|Package Dimensions||15.49 x 5.59 x 2.29 cm; 68 Grams|
|Item Weight||68 g|
|Date First Available||15 August 2019|
REXQualis Nano V3.0, Nano Board CH340 / ATmega328P with USB Cable, Compatible with Arduino Nano V3.0 (Nano x 3 with Cable)
|Price:||+ $7.64 Delivery|
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- √ REXQualis Nano is using the chips ATmega328P and CH340, not FT232 as official Arduino, so pls. download the driver of REXQualis Nano V3.0 at: www.rexqualis.com/download
- √ REXQualis Nano V3.0 card is 100% compatible with the Nano card, and fully compatible with Windows, Mac and Linux operating system.
- √ REXQualis Nano is a smallest, complete, and breadboard friendly board. It has everything that Diecimila/Duemilanove has (electrically) with more analog input pins and onboard +5V AREF jumper.
- √ REXQualis Nano is Using Atmel Atmega328P-AU MCU, Support ISP download and USB download, Power via the Mini-B USB.
- √ The Nano can be powered via the Mini-B USB connection, 7-12V unregulated external power supply (pin 30), or 5V regulated external power supply (pin 27). The power source is automatically selected to the highest voltage source.
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REXQualis Nano ch340 controller is a small, complete board based on the ATmega328. It is a smallest, complete, and breadboard friendly. It has everything that Diecimila/Duemilanove has (electrically) with more analog input pins and onboard +5V AREF jumper. Physically, it is missing power jack. The Nano is automatically sense and switch to the higher potential source of power, there is no need for the power select jumper.
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There's a note in the package about having to download a driver for the CH340 chip. I develop on a Mac so the driver needed to be installed on the Mac, that was simple. Next, when it's time to compile and send a sketch to the nano, you need to go to Tools in the Arduino IDE (in my case on the Mac) and set the following:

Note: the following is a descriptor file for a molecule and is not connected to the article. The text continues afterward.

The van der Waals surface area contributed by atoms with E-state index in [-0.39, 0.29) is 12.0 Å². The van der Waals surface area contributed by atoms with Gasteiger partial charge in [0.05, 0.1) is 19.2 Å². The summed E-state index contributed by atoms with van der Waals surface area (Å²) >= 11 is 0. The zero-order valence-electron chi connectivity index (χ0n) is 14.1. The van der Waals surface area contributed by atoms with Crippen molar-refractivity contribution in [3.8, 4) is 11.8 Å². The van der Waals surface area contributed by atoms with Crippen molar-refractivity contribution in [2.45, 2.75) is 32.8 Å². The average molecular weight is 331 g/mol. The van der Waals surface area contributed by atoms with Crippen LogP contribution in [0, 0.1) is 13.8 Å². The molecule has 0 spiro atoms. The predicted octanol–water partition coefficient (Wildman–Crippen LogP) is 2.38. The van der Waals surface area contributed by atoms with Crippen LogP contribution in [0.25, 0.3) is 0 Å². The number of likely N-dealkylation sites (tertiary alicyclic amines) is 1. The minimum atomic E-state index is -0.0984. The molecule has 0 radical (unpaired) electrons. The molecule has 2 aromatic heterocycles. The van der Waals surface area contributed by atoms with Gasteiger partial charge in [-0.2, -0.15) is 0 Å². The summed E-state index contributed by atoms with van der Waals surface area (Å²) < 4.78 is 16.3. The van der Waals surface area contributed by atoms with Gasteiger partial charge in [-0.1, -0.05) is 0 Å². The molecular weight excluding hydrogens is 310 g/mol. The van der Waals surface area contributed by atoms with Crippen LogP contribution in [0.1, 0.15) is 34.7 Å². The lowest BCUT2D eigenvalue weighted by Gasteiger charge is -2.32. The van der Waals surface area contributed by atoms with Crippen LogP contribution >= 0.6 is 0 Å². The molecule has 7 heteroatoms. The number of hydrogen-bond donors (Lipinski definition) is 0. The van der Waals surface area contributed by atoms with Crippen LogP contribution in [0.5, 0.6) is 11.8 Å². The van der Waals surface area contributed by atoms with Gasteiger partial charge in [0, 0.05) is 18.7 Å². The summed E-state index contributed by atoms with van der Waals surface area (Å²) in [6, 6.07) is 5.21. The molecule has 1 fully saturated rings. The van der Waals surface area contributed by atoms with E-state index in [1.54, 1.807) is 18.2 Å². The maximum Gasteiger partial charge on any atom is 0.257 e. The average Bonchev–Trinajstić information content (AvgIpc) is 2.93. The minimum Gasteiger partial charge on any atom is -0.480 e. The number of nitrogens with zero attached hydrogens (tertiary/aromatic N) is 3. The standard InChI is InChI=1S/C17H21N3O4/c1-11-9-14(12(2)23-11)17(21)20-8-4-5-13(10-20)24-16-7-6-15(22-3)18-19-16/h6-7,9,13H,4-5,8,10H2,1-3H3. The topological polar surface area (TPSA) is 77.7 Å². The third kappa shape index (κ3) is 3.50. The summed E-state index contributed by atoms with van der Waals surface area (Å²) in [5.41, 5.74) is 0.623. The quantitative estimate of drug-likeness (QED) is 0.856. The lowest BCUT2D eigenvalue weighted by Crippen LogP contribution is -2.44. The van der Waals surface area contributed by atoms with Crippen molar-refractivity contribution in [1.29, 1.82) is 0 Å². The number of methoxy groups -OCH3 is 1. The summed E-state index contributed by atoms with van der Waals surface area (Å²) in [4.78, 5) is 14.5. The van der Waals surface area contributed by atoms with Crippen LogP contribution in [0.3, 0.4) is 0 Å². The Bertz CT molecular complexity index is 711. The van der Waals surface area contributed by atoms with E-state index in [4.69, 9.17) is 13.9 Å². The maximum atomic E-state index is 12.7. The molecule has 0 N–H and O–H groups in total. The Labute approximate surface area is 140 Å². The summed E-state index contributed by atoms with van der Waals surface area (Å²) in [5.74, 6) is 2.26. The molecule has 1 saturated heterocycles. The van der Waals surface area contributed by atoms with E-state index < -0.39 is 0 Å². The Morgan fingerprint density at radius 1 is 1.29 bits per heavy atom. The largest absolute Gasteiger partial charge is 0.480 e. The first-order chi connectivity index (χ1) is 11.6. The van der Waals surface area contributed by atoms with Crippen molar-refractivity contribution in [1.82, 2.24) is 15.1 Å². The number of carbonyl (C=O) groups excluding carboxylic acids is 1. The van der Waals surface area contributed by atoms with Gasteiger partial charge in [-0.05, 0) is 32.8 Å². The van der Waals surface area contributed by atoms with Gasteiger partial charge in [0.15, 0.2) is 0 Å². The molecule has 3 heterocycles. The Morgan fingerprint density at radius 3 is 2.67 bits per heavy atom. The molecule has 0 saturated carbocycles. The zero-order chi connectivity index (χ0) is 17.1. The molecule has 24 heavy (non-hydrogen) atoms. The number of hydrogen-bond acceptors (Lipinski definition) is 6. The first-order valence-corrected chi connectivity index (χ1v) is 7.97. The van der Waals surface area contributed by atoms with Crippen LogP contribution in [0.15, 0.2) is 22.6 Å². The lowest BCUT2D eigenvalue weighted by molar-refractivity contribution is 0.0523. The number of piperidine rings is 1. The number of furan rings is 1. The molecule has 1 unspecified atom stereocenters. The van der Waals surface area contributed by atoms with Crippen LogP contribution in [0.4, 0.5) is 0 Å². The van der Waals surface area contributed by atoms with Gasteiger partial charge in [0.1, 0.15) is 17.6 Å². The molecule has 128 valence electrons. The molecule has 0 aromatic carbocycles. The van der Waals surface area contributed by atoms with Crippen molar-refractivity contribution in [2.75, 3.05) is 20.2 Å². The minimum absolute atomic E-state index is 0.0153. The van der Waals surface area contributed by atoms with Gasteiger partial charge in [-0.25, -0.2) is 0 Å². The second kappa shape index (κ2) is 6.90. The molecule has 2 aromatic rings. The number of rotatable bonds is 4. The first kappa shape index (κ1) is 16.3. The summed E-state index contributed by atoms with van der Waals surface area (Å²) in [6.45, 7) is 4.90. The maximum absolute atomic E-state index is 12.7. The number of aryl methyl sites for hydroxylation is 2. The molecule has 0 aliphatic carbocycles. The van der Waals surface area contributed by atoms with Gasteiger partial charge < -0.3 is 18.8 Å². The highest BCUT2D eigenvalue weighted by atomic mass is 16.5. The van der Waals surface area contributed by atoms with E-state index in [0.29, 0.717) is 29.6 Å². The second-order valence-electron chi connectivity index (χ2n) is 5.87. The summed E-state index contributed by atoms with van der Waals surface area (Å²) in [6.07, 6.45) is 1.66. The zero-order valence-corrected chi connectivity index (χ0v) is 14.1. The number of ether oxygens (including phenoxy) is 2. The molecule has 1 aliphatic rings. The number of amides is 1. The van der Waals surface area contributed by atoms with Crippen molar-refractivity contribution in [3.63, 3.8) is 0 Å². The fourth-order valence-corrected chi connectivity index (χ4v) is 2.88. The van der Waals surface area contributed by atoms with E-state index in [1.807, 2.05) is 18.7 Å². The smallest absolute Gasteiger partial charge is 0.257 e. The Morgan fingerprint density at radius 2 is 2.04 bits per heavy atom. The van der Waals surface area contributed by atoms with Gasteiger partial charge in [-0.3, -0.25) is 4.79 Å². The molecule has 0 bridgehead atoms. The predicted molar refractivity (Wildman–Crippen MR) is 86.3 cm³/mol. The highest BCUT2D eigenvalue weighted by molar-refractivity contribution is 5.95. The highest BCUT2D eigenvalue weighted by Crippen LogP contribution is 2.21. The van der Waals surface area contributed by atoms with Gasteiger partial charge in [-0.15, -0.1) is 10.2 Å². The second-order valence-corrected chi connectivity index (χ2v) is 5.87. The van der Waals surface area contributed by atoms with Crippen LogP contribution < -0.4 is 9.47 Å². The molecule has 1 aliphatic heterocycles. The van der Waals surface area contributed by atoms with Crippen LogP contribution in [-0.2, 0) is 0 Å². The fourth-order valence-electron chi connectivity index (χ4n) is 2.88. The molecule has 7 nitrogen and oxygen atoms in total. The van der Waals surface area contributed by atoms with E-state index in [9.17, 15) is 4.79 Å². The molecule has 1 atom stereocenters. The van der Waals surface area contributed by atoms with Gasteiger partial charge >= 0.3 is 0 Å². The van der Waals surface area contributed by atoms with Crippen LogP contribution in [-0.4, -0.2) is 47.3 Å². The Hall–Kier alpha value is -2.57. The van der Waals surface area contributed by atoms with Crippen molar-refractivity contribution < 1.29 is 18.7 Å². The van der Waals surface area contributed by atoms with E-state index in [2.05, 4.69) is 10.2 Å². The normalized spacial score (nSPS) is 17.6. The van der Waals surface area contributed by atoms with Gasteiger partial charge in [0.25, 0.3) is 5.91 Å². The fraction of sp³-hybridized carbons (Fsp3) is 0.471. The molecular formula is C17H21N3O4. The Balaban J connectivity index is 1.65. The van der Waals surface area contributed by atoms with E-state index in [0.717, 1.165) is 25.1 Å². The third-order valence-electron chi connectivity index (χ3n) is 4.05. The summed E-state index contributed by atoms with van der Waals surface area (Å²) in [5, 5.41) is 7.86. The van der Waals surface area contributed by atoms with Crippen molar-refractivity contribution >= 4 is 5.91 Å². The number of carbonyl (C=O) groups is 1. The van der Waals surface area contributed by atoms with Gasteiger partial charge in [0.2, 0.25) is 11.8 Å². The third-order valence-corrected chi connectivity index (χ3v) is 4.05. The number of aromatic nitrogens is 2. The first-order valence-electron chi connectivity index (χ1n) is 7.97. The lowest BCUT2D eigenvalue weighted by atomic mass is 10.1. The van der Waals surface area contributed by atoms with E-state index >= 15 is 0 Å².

Board: Arduino Nano
Processor Old BootLoader (This is because my version of the Arduino IDE on the Mac is above 1.8.5 There are notes about this in the package from the vendor).
Again, this for my iMac.
A few weird things that I noticed is that every so often the code fails to transfer to the board. Unplugging the board from the Mac and plugging it back in seems to solve that SOMETIMES. Sometimes it doesn't. There's no rhyme or reason to it. I've tried what everyone suggested including burning the bootloader from an Uno but there are times when you can't upload a sketch. It acts like an upset 2 year old toddler that needs a nap. If I wait long enough it starts working again. I've tried it on a Windows machine and that makes no difference.
Lastly, I would probably not use this for development because it's so small. It makes more sense to me to develop on the larger Uno and then move everything over. I think i ruined one of these boards trying to solder leads to the pins. It wouldn't work after that and I'm guessing that I got it too hot.
As far as creating a permanent solution with one of these, my plan is to attach to the nano pins using a jumper wire with a female connector at the board side. How will I keep it there? Probably a speck of epoxy. No more soldering that close to the board.
Overall, pleasantly surprised.
Reviewed in the United States on 15 September 2020